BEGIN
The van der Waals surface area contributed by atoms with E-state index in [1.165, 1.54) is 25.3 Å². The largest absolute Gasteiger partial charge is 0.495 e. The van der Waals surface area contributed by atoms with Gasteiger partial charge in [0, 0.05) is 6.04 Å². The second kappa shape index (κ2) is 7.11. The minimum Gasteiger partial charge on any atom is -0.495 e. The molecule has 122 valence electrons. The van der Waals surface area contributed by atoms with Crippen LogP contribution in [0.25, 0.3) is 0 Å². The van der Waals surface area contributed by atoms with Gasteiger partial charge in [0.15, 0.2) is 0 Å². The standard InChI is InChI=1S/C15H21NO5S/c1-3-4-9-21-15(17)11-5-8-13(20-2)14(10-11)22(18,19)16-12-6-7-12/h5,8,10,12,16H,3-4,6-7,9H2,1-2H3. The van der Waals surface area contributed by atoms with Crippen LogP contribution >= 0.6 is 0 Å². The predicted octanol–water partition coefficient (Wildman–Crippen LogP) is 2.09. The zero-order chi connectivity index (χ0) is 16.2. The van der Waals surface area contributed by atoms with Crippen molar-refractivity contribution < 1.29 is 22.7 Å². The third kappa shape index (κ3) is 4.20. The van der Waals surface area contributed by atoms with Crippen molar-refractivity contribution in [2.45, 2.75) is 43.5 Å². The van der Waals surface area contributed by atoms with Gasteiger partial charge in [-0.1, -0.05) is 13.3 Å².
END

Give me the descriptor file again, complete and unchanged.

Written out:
The van der Waals surface area contributed by atoms with E-state index in [1.165, 1.54) is 25.3 Å². The largest absolute Gasteiger partial charge is 0.495 e. The van der Waals surface area contributed by atoms with Gasteiger partial charge in [0, 0.05) is 6.04 Å². The second kappa shape index (κ2) is 7.11. The minimum Gasteiger partial charge on any atom is -0.495 e. The molecule has 122 valence electrons. The van der Waals surface area contributed by atoms with Crippen LogP contribution in [0.25, 0.3) is 0 Å². The van der Waals surface area contributed by atoms with Gasteiger partial charge in [0.15, 0.2) is 0 Å². The standard InChI is InChI=1S/C15H21NO5S/c1-3-4-9-21-15(17)11-5-8-13(20-2)14(10-11)22(18,19)16-12-6-7-12/h5,8,10,12,16H,3-4,6-7,9H2,1-2H3. The van der Waals surface area contributed by atoms with Crippen LogP contribution >= 0.6 is 0 Å². The predicted octanol–water partition coefficient (Wildman–Crippen LogP) is 2.09. The zero-order chi connectivity index (χ0) is 16.2. The van der Waals surface area contributed by atoms with Crippen molar-refractivity contribution < 1.29 is 22.7 Å². The third kappa shape index (κ3) is 4.20. The van der Waals surface area contributed by atoms with Crippen molar-refractivity contribution in [2.45, 2.75) is 43.5 Å². The van der Waals surface area contributed by atoms with Gasteiger partial charge in [-0.1, -0.05) is 13.3 Å².